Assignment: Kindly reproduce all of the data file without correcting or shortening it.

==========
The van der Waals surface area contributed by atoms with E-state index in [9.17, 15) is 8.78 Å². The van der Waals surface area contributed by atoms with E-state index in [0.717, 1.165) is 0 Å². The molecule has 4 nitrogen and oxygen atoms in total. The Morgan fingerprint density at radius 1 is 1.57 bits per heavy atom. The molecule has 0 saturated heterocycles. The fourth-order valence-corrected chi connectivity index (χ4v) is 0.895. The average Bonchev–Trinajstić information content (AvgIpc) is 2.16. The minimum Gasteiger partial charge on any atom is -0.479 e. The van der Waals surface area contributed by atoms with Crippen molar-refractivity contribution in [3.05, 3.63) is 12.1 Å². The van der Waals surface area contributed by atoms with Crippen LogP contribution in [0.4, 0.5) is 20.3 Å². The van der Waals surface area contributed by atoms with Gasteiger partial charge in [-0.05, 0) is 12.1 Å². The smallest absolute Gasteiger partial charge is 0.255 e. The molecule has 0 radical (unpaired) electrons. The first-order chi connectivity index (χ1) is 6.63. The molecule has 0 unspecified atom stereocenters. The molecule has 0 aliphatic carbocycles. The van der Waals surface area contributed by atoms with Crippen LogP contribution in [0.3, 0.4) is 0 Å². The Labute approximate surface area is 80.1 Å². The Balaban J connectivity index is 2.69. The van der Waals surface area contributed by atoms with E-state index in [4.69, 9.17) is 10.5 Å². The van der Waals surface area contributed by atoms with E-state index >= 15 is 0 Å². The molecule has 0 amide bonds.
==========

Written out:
The van der Waals surface area contributed by atoms with E-state index in [9.17, 15) is 8.78 Å². The van der Waals surface area contributed by atoms with E-state index in [0.717, 1.165) is 0 Å². The molecule has 4 nitrogen and oxygen atoms in total. The Morgan fingerprint density at radius 1 is 1.57 bits per heavy atom. The molecule has 0 saturated heterocycles. The fourth-order valence-corrected chi connectivity index (χ4v) is 0.895. The average Bonchev–Trinajstić information content (AvgIpc) is 2.16. The minimum Gasteiger partial charge on any atom is -0.479 e. The van der Waals surface area contributed by atoms with Crippen molar-refractivity contribution in [3.05, 3.63) is 12.1 Å². The van der Waals surface area contributed by atoms with Crippen LogP contribution in [0.4, 0.5) is 20.3 Å². The van der Waals surface area contributed by atoms with Gasteiger partial charge in [-0.05, 0) is 12.1 Å². The smallest absolute Gasteiger partial charge is 0.255 e. The molecule has 0 radical (unpaired) electrons. The first-order chi connectivity index (χ1) is 6.63. The molecule has 0 unspecified atom stereocenters. The molecule has 0 aliphatic carbocycles. The van der Waals surface area contributed by atoms with Crippen LogP contribution in [0.3, 0.4) is 0 Å². The Labute approximate surface area is 80.1 Å². The Balaban J connectivity index is 2.69. The van der Waals surface area contributed by atoms with E-state index in [4.69, 9.17) is 10.5 Å². The van der Waals surface area contributed by atoms with E-state index >= 15 is 0 Å². The molecule has 0 amide bonds.